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The Chenin Blanc Grape

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About Chenin Blanc

(Synonyms: Anjou, Blanc d'Aunis, Capbreton blanc, Confort, Coue Fort, Cruchinet, Cugnette, Feher Chenin, Franc blanc, Franche, Gout Fort, Luarskoe, Pineau d'Anjou, Pineau de Briollay, Pineau de la Loire, Pineau de Savennières, Pineau Gros, Pineau Gros de Vouvray, Pineau Nantais, Plant de Brézé (archaic), Plant de Salces, Plant de Salles, Plant du Clair de Lune, Quefort, Rajoulin, Rouchalin, Rougelin, Steen (South Africa), Stein, Tête de Crabe, Vaalblaar Stein, Verdurant, Blanc d'Anjou, Gros Chenin, Gros Pinot Blanc de la Loire, Plant d'Anjou, Gamet blanc)


Chenin Blanc grapes Map showing the Loire region

Chenin Blanc is a white-wine grape originating in the Loire Valley of France. It is a famously high-acid grape, and can make wines suitable for very extended bottle aging. It is now extensively grown in other areas, notably South Africa (where the grape and wine are called "Steen") but also including the U.S. It is generally considered one of the dozen and a half or so of world-class white-wine grapes (those in boldface in the varietals list to the left of the page).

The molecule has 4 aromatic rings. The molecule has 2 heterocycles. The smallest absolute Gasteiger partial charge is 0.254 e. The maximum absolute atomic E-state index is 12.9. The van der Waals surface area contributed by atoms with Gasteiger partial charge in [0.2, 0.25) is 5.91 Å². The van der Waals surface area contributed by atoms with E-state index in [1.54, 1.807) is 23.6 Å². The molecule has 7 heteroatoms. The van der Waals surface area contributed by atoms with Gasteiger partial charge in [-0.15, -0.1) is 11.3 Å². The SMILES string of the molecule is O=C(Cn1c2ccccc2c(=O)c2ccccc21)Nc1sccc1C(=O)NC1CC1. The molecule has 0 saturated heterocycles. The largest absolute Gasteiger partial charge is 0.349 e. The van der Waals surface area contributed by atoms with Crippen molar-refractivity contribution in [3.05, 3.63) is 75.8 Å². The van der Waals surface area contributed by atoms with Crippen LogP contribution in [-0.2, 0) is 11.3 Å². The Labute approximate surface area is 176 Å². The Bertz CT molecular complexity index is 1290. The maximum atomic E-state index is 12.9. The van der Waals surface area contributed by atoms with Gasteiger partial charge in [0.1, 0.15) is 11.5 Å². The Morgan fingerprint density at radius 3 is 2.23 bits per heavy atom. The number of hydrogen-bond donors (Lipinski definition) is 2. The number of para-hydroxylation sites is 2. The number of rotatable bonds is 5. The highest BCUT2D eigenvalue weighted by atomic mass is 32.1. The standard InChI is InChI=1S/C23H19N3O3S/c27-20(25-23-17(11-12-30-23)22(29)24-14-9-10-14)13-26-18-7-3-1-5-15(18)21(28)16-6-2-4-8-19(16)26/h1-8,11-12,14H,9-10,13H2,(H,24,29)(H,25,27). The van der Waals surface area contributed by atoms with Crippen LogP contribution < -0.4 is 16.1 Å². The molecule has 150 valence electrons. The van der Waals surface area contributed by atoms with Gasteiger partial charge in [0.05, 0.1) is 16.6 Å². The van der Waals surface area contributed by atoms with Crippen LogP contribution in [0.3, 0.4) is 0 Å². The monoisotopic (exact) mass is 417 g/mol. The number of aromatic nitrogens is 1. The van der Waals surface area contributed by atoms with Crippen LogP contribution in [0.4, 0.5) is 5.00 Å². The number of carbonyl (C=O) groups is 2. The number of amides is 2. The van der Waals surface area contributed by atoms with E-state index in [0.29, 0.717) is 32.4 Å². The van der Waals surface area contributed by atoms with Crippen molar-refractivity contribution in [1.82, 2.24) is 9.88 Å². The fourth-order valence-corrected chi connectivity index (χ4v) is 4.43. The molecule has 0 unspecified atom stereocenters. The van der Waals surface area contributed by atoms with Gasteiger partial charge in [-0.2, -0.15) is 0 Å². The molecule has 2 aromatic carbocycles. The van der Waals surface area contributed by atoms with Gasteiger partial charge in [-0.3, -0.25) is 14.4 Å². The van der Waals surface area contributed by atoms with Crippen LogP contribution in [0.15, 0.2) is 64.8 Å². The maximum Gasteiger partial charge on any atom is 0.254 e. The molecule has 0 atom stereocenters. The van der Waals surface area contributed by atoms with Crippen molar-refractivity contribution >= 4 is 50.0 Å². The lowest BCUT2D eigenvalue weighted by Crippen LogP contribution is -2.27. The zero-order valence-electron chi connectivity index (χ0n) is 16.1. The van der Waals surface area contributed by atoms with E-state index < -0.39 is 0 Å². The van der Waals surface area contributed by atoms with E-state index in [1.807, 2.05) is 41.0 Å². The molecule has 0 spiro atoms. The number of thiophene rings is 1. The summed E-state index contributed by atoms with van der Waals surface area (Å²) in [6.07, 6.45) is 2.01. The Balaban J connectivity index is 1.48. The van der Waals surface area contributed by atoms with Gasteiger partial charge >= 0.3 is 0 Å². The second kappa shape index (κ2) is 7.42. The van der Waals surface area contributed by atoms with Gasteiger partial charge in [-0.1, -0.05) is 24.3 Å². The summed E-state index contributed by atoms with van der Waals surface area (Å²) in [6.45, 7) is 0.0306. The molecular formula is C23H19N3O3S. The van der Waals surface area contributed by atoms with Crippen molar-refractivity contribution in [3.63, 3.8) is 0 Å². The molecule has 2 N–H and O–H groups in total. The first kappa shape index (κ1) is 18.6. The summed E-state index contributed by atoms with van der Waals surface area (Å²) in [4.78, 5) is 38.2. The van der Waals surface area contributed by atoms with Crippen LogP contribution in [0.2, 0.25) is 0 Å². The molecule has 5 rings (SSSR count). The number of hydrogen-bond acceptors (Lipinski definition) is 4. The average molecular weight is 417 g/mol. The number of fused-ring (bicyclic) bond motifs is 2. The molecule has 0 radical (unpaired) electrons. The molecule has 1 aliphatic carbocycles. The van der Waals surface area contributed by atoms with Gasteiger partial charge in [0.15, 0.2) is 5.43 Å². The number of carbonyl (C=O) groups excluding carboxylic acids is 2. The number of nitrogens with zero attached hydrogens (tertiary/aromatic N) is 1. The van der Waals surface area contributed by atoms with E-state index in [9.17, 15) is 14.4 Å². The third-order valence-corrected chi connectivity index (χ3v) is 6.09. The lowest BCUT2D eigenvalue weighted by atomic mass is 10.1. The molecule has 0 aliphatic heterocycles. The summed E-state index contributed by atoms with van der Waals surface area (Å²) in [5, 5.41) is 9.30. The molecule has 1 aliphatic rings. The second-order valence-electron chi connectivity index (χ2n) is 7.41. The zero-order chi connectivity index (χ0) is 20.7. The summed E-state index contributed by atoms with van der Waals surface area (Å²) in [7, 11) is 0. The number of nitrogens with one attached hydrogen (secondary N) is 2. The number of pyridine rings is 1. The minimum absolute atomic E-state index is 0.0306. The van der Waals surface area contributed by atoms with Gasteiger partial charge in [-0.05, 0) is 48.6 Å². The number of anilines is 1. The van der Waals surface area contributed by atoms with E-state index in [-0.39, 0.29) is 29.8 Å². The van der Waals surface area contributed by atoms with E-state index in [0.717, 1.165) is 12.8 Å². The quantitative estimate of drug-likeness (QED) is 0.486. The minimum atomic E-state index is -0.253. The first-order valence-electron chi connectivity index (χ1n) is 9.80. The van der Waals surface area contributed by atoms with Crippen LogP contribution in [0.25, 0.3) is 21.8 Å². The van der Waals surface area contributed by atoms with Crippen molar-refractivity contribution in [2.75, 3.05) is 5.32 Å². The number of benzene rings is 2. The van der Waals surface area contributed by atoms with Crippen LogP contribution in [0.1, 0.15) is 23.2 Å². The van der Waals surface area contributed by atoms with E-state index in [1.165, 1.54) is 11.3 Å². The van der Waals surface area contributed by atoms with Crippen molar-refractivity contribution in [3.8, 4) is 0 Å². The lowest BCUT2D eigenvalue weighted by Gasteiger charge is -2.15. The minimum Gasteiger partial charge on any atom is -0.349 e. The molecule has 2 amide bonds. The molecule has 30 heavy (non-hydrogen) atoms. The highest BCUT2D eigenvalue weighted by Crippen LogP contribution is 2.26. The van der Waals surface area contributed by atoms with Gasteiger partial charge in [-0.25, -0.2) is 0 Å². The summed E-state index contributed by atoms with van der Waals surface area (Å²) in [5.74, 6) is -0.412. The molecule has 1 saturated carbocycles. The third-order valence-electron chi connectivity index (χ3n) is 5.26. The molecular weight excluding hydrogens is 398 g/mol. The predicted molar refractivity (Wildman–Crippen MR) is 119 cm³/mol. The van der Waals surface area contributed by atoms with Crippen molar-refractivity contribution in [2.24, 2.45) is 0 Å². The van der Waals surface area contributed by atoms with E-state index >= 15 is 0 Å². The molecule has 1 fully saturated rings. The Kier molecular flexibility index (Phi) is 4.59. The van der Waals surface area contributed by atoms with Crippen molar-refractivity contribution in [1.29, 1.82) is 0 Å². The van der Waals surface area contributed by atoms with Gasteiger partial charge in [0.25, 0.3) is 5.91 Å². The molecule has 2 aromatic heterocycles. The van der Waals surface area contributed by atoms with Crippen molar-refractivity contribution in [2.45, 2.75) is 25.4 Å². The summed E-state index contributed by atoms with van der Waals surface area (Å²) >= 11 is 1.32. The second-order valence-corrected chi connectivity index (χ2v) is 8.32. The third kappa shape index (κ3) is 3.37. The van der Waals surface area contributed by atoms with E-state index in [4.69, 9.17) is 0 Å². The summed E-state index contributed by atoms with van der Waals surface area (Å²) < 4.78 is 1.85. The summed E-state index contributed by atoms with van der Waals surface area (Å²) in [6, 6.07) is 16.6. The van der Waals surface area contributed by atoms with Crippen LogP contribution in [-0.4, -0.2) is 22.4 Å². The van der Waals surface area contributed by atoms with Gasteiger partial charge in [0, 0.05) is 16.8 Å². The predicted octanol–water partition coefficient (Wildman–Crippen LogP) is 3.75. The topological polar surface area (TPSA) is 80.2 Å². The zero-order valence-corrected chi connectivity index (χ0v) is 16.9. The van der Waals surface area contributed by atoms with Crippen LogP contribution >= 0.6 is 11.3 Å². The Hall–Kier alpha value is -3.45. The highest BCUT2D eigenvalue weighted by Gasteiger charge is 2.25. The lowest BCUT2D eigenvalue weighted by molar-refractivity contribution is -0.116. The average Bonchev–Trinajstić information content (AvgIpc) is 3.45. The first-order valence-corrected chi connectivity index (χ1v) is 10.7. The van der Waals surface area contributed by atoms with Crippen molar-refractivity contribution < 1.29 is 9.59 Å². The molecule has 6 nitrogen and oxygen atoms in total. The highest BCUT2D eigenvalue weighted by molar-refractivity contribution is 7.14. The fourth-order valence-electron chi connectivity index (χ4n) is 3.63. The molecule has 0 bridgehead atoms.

Chenin Blanc is, like another world-class white grape, Chardonnay, basically neutral in taste, and thus when well-vinified excels in conveying terroir, distinctive qualities that reflect the soil and climate in which the grapes were grown.

If Chenin Blanc vines are grown in a warm climate and encouraged, they will be immensely productive—but productive of bland, low-quality grapes. If, on the other hand, they are well restrained, they yield much less but on superb quality. For that reason, in earlier times, especially in the U.S., Chenin Blanc was widely grown to make vast qualtities of cheap, rather awful jug wine, and thus acquired here an apparently unshakeable reputation as a trivial, useless grape and wine. Yet in its home, it is recognized as making some of the world's very greatest wines. Little by very little, some awareness of that is now dripping into the American wine consciousness.